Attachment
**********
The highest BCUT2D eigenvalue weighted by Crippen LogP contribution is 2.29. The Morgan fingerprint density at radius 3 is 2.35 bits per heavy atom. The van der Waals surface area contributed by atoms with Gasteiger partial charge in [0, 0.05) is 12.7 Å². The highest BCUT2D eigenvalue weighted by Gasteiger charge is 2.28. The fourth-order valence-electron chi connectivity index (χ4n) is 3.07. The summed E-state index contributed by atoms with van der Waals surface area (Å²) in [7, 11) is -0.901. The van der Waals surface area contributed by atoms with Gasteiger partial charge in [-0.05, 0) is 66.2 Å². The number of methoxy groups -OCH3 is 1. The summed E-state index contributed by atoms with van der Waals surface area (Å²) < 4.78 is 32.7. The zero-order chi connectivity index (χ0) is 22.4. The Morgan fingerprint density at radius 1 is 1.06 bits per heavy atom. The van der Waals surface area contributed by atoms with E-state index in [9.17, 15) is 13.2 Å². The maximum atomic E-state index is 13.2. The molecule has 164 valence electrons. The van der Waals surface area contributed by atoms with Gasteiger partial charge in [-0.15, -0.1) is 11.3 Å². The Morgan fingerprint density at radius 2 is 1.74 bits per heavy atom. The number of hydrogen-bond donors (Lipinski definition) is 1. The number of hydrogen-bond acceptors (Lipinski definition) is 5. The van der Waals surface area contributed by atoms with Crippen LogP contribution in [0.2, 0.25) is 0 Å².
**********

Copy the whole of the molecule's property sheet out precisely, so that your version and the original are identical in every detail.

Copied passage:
The highest BCUT2D eigenvalue weighted by Crippen LogP contribution is 2.29. The Morgan fingerprint density at radius 3 is 2.35 bits per heavy atom. The van der Waals surface area contributed by atoms with Gasteiger partial charge in [0, 0.05) is 12.7 Å². The highest BCUT2D eigenvalue weighted by Gasteiger charge is 2.28. The fourth-order valence-electron chi connectivity index (χ4n) is 3.07. The summed E-state index contributed by atoms with van der Waals surface area (Å²) in [7, 11) is -0.901. The van der Waals surface area contributed by atoms with Gasteiger partial charge in [-0.05, 0) is 66.2 Å². The number of methoxy groups -OCH3 is 1. The summed E-state index contributed by atoms with van der Waals surface area (Å²) < 4.78 is 32.7. The zero-order chi connectivity index (χ0) is 22.4. The Morgan fingerprint density at radius 1 is 1.06 bits per heavy atom. The van der Waals surface area contributed by atoms with E-state index in [9.17, 15) is 13.2 Å². The maximum atomic E-state index is 13.2. The molecule has 164 valence electrons. The van der Waals surface area contributed by atoms with Gasteiger partial charge in [-0.15, -0.1) is 11.3 Å². The Morgan fingerprint density at radius 2 is 1.74 bits per heavy atom. The number of hydrogen-bond donors (Lipinski definition) is 1. The number of hydrogen-bond acceptors (Lipinski definition) is 5. The van der Waals surface area contributed by atoms with Crippen LogP contribution in [0.2, 0.25) is 0 Å².